The software demo started off like any other.
A few slides about the company’s client list. Some stats on the number of employees they had, how quickly they’d grown.
But as I listened to the pitch the rep gave about his company’s PR monitoring software, I started to feel pissed off.
Later on, I tried to deconstruct what the rep did that ticked me off. He didn’t say anything offensive. And he was a nice enough guy.
And then it dawned on me.
The company has plenty of expertise in PR. But the way it conveyed that expertise didn’t draw me in. It only pushed me away.
As a relatively young company, we don’t get a lot of PR.
So showing me all the ways they can slice and dice massive amounts PR data didn’t impress me. It wasn’t even relevant. And it did nothing to help me see how using them would help me succeed.
Instead of showing me some ways they could help me succeed over the next 3–6 months, they focused on a bunch of tools and reports that weren’t helpful for a company at our stage.
The call only accomplished two things: helping the sales rep feel good about himself and his company for all the tech they’d developed, and wasting my time.
Buyers Aren’t Impressed By How Smart You Are
Chances are, if you’re in the B2B marketing space, you’re selling some form of technology that your potential customers don’t have. And you have two choices for how you can position that technology.
You can choose to talk about the technology itself. About how sophisticated it is, how long the feature list is, or all the impressive people who worked on building it.
This approach is easy.
Anyone can rattle off a list of features and specs. And talking about your great technology probably makes you feel good. The only problem is that this a great way to alienate buyers. They don’t care about you – they care about themselves.
The alternative is to talk about your technology in the context of helping the buyer see how they’ll succeed. By empathizing with the challenges they’re facing and showing them how we’ve built something that’s going to help them win.
This approach is hard.
Effective B2B messaging requires putting your ego aside. It demands that you spend time with your customers to understand their dreams, fears, hopes, insecurities, and points of pride. You have to connect with them on an emotional level, which requires thoughtfulness. But it’s the only way to get people to feel like you’re on their team.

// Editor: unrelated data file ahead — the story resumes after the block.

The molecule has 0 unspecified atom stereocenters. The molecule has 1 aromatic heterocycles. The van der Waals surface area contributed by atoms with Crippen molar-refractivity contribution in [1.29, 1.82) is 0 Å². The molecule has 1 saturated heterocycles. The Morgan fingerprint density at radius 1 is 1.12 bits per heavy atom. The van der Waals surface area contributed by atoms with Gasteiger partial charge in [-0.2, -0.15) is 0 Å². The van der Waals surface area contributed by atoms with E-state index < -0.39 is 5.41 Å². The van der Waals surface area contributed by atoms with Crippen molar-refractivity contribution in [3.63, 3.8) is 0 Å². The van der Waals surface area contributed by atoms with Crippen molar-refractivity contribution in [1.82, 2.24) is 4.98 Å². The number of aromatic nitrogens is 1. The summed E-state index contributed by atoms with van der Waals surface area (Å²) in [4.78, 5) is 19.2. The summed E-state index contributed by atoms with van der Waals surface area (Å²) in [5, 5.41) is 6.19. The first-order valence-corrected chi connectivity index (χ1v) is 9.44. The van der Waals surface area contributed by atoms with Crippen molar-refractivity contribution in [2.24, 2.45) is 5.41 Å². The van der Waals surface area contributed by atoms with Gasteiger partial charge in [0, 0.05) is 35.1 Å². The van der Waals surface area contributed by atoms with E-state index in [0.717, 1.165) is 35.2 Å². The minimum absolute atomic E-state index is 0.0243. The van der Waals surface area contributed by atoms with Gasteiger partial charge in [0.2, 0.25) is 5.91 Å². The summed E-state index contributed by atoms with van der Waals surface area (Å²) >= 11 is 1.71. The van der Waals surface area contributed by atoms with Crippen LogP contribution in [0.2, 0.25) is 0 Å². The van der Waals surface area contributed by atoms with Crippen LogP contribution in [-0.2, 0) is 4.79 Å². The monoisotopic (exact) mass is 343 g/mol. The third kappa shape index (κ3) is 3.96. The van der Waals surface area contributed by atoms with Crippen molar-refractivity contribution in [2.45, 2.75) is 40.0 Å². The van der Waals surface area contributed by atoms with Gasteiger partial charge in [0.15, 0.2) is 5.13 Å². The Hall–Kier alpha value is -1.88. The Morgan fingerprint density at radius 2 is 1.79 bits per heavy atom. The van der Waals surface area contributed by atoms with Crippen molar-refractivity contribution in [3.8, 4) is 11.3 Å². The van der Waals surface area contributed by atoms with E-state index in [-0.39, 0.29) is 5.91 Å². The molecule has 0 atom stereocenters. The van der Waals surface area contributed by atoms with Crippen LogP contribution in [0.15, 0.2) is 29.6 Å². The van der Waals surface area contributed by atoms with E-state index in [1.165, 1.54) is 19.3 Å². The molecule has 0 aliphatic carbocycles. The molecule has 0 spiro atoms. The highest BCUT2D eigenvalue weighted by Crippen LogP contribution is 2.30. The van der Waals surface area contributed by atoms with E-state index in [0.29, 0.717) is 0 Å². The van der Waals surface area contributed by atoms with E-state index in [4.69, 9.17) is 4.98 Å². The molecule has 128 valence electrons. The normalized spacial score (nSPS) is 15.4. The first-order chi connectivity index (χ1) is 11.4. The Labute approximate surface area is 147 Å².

Think about your doctor.
Who would you rather see – the doctor who tries to impress you with the number of journal articles he’s published, the pedigree of his school, the amount of money his practice pulls in?
Or the one who uses her expertise to empathize with your situation and help you create a better version of yourself?
Great B2B Brands Don’t Intimidate, They Empathize
The company trying to sell me PR monitoring software probably makes a perfectly good product.
And while there was little chance I was going to buy their software that day, they pretty much lost all chance of ever selling to me in the future.
By trying to impress me with a lot of talk about themselves, they lost the chance to develop an advocate for their brand. The rep didn’t mean it, but every feature he rattled off only served to intimidate me from using their software.
But it didn’t have to be that way.
If he had focused on empathizing with me as a marketer at a small company, things could have ended much differently. If he could have found some small way to help me during that call, he could have created a potential customer 1–2 years from now.
But when I do look for PR software in a year or two, I’m likely to look elsewhere.
To recap, having some expertise or technology that your customers lack is necessary to sell anything in the first place.
But use that expertise at your own risk.
Talk about yourself too much, and you risk intimidating potential customers and turning them away. But use that expertise to empathize with buyers and equip them to be better versions of themselves, and you’ll be much better off in the long run.